Geography is the "G" in GIS and we can trace GIS back to classical geographical problems that have motivated scientists for more than three centuries. Von Thünen's models to describe the land use practices radiating out from a central market location are still important in spatial studies where transportation costs have an influence over decisions on land use. Dr. Snow is widely regarded as the father of modern epidemiology, and Ian McHarg's overlay method developed in landscape ecology has become a standard operation in GIS software. All of these scientists used spatial thinking to solve a problem and we can learn many lessons from their efforts.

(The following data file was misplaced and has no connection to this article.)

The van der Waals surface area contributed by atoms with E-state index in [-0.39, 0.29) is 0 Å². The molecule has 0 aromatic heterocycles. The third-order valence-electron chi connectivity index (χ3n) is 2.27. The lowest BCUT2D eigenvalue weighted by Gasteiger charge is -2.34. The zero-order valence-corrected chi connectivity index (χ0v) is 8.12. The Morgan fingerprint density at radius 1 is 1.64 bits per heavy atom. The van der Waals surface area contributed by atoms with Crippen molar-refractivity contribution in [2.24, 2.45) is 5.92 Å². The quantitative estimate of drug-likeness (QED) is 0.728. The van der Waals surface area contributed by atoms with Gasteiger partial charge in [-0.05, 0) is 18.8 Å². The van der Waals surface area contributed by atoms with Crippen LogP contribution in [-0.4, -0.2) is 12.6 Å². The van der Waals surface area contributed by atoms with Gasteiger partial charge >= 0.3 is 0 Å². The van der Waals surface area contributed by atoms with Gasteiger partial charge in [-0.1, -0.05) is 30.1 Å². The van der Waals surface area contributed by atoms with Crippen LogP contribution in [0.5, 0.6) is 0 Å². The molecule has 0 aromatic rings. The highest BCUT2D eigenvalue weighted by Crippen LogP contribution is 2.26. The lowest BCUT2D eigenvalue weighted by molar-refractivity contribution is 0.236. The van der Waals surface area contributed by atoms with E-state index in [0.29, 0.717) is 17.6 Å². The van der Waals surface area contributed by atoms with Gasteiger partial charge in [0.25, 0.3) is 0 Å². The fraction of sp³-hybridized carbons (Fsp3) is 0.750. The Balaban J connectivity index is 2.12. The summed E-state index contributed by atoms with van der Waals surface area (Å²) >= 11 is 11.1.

In a more general sense we observe that geospatial thinkers - and practitioners, those wanting to operationalise their thoughts and take action - are concerned with the influence of multiple factors that all converge on a particular space. In this sense, location is the unit of integration and given the number of factors involved it is not surprising that every location is unique. The geospatial analyst tries to tease out the different effects to better understand the problem - all the time working with inherent conceptual and mathematical constraints in the recording and handling of digital geospatial data.